A JSON Web Token (JWT), pronounced ‘jot’, is an open standard (RFC 7519) which is used for securely transmitting information between entities as a JSON object.

okay okay okay, seriously? what the hell is JWT?

in simple terms:

JWT is an authentication standard that works by assigning and passing around an encrypted token in requests that helps identify the logged in user instead of storing the user in a session on the server and creating a cookie.

before we tap into jwt lets learn how normal authentication works

as you saw http is a stateless protocol

this simply means that a new request made to the server, does not remember anything about the request made before it, the downside of this is that you have to keep querying the db and check the logged in user, you can use session storage as an alternative, but that's a lot of work​

so how do we solve this minor inconvenience ?

a wild token appears

but wait, how does this JWT that you speak of works?, were getting there but lets discuss session storage first.

inconvenience of session storage:

- Assume that we has a website which works well with Session. One day, we want to implement system for Mobile (Native Apps) and use the same Database with the current Web app. What should we do? We cannot authenticate users who use Native App using Session-based Authentication because these kinds don’t have Cookie.

Scalability : The sessions need to be stored on the server, either in memory or in a database. In the current API era, a server can receive a large number of requests, and hence the server needs to be scaled up. Adding new resources can increase the complexity of the infrastructure as well.

all hail the jwt authorization

how does it work?

You can see that it’s simple to understand. Instead of creating a Session, the Server generated a JWT from user login data and send it to the Client. The Client saves the JWT and from now, every Request from Client should be attached that JWT (commonly at header). The Server will validate the JWT and return the Response.

For storing JWT on Client side, it depends on the platform you use:

  • Browser: Local Storage
  • IOS: Keychain
  • Android: SharedPreferences

first you should know the important parts of jwt





the header answers the question: How will we calculate JWT,  look at an example of header, it’s a JSON object like this:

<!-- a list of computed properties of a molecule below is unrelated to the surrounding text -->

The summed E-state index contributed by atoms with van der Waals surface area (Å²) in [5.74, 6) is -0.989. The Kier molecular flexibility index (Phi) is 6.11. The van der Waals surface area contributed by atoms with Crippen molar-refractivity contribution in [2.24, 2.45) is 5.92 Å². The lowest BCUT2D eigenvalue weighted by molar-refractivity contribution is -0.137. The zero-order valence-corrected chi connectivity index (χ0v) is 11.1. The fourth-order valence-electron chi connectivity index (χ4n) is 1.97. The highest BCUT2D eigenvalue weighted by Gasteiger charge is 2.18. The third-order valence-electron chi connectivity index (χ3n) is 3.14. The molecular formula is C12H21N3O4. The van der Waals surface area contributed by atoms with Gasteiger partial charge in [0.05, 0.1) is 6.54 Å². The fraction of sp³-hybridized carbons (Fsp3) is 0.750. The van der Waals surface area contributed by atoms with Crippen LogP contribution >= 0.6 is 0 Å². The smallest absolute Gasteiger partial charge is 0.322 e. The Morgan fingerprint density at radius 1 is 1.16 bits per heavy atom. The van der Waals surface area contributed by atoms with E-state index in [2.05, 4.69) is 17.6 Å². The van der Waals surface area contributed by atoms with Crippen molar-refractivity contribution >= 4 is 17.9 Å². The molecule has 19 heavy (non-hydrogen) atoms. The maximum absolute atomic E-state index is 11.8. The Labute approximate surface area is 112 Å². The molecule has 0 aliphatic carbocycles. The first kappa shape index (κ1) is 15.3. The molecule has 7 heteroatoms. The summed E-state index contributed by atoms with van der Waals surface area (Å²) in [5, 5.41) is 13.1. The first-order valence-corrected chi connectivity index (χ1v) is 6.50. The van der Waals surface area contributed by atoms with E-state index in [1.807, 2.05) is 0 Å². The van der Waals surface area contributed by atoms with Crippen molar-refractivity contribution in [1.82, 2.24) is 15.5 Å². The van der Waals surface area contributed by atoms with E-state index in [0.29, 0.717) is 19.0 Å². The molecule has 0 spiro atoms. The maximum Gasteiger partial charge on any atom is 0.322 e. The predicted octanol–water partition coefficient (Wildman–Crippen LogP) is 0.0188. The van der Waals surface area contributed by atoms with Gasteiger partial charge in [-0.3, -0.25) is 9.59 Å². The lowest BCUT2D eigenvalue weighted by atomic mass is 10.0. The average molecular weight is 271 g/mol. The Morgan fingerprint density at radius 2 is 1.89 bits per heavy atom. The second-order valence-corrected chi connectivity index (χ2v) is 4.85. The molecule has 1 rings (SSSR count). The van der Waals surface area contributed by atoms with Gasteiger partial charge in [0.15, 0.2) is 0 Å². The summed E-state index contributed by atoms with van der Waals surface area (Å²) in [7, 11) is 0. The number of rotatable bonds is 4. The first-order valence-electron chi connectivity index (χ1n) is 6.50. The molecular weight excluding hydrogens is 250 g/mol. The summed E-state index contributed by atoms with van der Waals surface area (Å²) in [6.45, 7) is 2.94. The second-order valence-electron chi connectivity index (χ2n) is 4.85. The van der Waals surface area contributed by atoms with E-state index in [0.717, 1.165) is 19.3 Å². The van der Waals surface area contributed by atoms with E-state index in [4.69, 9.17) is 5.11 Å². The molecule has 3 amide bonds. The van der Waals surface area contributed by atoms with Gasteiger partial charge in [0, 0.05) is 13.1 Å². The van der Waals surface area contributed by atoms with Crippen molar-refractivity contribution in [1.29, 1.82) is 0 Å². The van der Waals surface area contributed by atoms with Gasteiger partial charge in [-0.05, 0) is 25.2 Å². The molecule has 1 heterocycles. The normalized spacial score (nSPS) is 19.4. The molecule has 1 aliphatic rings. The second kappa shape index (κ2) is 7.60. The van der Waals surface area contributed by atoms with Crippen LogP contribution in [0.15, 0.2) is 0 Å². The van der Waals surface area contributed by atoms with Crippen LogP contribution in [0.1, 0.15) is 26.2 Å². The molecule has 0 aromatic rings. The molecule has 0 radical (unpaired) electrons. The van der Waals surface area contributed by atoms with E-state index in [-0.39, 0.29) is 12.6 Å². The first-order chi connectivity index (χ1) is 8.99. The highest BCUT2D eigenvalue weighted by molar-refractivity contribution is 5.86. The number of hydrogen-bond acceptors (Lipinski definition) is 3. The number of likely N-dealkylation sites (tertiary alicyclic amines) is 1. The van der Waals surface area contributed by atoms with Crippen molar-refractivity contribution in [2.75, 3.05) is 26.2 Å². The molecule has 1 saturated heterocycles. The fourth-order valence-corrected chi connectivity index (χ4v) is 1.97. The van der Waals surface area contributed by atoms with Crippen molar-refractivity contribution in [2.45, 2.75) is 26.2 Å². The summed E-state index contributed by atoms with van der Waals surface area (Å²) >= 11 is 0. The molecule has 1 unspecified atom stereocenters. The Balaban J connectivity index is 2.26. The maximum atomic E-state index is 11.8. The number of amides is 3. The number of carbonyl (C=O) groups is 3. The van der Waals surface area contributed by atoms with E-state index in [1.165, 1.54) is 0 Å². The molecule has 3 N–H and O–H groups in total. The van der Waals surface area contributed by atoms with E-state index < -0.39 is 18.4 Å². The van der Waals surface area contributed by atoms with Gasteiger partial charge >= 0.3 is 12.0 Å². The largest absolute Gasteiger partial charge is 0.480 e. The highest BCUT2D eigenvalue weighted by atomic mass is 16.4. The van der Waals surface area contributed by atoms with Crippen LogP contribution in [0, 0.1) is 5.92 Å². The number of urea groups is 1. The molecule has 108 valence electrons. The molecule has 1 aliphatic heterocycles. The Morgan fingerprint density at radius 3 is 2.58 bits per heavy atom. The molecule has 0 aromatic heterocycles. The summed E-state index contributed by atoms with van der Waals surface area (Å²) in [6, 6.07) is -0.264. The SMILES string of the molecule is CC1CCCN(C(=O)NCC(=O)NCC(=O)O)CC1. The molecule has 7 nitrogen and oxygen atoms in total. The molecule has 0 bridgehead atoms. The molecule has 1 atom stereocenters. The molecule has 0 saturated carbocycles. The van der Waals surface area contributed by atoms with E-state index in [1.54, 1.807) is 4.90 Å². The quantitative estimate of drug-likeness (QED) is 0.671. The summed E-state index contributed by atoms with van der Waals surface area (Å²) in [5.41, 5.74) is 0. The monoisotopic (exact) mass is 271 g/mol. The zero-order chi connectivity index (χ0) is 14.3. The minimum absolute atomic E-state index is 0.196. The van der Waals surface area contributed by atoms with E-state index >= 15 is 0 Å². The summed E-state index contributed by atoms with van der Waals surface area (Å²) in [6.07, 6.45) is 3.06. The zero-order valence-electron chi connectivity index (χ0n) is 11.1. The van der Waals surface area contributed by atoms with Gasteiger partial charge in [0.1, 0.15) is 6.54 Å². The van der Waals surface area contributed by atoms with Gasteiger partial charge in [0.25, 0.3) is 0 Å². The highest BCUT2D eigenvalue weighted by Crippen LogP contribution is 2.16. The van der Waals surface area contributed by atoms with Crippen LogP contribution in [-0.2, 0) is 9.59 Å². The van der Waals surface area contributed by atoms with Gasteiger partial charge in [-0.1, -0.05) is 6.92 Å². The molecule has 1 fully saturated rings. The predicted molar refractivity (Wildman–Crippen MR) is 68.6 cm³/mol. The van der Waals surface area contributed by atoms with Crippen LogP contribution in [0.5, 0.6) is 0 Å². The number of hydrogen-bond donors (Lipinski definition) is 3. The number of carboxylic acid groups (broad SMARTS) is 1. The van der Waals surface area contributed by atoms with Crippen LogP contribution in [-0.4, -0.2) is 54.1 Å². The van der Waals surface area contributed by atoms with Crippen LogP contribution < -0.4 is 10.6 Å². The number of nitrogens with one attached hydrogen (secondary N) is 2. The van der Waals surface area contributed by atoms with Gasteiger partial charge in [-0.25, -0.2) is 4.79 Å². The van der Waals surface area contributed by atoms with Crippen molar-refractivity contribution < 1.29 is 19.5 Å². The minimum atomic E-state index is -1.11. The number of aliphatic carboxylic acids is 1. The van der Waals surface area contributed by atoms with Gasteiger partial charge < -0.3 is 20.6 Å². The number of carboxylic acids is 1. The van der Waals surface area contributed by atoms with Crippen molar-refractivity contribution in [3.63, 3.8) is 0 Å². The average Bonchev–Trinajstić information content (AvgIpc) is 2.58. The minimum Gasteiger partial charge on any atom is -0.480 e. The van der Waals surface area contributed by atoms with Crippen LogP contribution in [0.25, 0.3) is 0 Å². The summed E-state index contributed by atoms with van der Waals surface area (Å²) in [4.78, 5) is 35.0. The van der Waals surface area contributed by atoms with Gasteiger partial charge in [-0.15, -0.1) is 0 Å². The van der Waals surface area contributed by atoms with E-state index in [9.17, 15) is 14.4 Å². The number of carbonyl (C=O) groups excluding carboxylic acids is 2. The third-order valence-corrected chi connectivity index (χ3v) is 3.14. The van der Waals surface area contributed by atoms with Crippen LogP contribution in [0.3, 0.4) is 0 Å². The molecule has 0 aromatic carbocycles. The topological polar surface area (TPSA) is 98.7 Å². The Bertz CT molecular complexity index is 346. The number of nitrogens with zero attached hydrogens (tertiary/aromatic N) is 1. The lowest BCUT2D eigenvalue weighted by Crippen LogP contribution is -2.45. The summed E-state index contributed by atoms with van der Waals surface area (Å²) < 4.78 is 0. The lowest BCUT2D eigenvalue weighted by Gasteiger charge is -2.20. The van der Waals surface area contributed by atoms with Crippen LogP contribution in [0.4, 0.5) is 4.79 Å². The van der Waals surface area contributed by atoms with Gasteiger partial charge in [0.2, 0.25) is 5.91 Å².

"typ": "JWT",
  "alg": "HS256"

– typ is ‘type’, indicates that Token type here is JWT.
– alg stands for ‘algorithm’ which is a hash algorithm for generating Token signature. In the code above, HS256 is HMAC-SHA256 – the algorithm which uses Secret Key.


The Payload helps us to answer: What do we want to store in JWT?
This is a payload sample:

  "userId": "abcd12345ghijk",
  "username": "th3realad",
  "email": "contact@th3realad.com",
  // standard fields
  "iss": "th3realad",
  "iat": 1570238918,
  "exp": 1570238992

to explain the previous slide

In the previous JSON object , we store 3 user fields: userId, username, email. You can save any field you want.

We also have some Standart Fields. They are optional.

  • iss (Issuer): who issues the JWT
  • iat (Issued at): time the JWT was issued at
  • exp (Expiration Time): JWT expiration time


This  is where we use the Hash Algorithm that I told you about
Look at the code for getting the Signature below:

const data = Base64UrlEncode(header) + '.' + Base64UrlEncode(payload);
const hashedData = Hash(data, secret);
const signature = Base64UrlEncode(hashedData);

– First, we encode Header and Payload, join them with a dot .

– Next, we make a hash of the data using Hash algorithm (defined at Header) with a secret string.
– Finally, we encode the hashing result to get Signature.

Combine all things

After having Header, Payload, Signature, we’re gonna combine them into JWT standard structure: header.payload.signature, which results into something like this:





JWT does not hide, obscure, secure data at all. You can see that the process of generating JWT (Header, Payload, Signature) only encode & hash data, not encrypt data.

The purpose of JWT is to prove that the data is generated by an authentic source.

So, what if there is a Man-in-the-middle attack that can get JWT, then decode user information? Yes, that is possible, so always make sure that your application has the HTTPS encryption.

How Server validates JWT from Client

we use a Secret string to create Signature. This Secret string is unique for every Application and must be stored securely in the server side.

When receiving JWT from Client, the Server gets the Signature, verify that the Signature is correctly hashed by the same algorithm and Secret string as above. If it matches the Server’s signature, the JWT is valid, We also store the Token before sending it to the Client. It can ensure that the JWT transmitted later by the Client is valid.



There will never be a best method for authentication. It depends on the use case and how you want to implement.

However, for apps that you want to scale to a large number of users across many platforms, JWT Authentication is preferred.

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